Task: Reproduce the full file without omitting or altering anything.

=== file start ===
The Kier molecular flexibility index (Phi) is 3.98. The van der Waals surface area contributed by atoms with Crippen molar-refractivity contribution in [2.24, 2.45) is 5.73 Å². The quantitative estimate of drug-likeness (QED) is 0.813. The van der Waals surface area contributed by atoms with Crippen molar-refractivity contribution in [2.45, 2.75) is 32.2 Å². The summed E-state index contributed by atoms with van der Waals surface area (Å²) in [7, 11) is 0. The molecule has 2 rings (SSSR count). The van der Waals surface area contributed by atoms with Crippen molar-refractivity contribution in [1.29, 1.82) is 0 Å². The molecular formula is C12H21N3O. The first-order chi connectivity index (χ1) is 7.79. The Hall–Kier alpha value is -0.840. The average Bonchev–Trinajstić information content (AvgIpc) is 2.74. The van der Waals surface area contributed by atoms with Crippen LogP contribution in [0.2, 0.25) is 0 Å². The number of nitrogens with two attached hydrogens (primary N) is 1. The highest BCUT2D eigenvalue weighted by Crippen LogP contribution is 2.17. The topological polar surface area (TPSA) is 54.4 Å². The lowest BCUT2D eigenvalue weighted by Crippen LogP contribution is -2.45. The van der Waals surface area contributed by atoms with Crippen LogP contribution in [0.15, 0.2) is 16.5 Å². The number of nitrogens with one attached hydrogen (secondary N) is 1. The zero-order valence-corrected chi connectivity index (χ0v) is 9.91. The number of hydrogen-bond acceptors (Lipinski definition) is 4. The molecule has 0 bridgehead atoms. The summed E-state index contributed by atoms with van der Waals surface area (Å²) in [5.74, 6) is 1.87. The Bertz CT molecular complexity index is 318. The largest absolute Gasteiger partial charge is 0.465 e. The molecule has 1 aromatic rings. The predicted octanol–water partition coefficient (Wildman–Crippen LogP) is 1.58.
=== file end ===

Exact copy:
The Kier molecular flexibility index (Phi) is 3.98. The van der Waals surface area contributed by atoms with Crippen molar-refractivity contribution in [2.24, 2.45) is 5.73 Å². The quantitative estimate of drug-likeness (QED) is 0.813. The van der Waals surface area contributed by atoms with Crippen molar-refractivity contribution in [2.45, 2.75) is 32.2 Å². The summed E-state index contributed by atoms with van der Waals surface area (Å²) in [7, 11) is 0. The molecule has 2 rings (SSSR count). The van der Waals surface area contributed by atoms with Crippen molar-refractivity contribution in [1.29, 1.82) is 0 Å². The molecular formula is C12H21N3O. The first-order chi connectivity index (χ1) is 7.79. The Hall–Kier alpha value is -0.840. The average Bonchev–Trinajstić information content (AvgIpc) is 2.74. The van der Waals surface area contributed by atoms with Crippen LogP contribution in [0.2, 0.25) is 0 Å². The number of nitrogens with two attached hydrogens (primary N) is 1. The highest BCUT2D eigenvalue weighted by Crippen LogP contribution is 2.17. The topological polar surface area (TPSA) is 54.4 Å². The lowest BCUT2D eigenvalue weighted by Crippen LogP contribution is -2.45. The van der Waals surface area contributed by atoms with Crippen LogP contribution in [0.15, 0.2) is 16.5 Å². The number of nitrogens with one attached hydrogen (secondary N) is 1. The zero-order valence-corrected chi connectivity index (χ0v) is 9.91. The number of hydrogen-bond acceptors (Lipinski definition) is 4. The molecule has 0 bridgehead atoms. The summed E-state index contributed by atoms with van der Waals surface area (Å²) in [5.74, 6) is 1.87. The Bertz CT molecular complexity index is 318. The largest absolute Gasteiger partial charge is 0.465 e. The molecule has 1 aromatic rings. The predicted octanol–water partition coefficient (Wildman–Crippen LogP) is 1.58.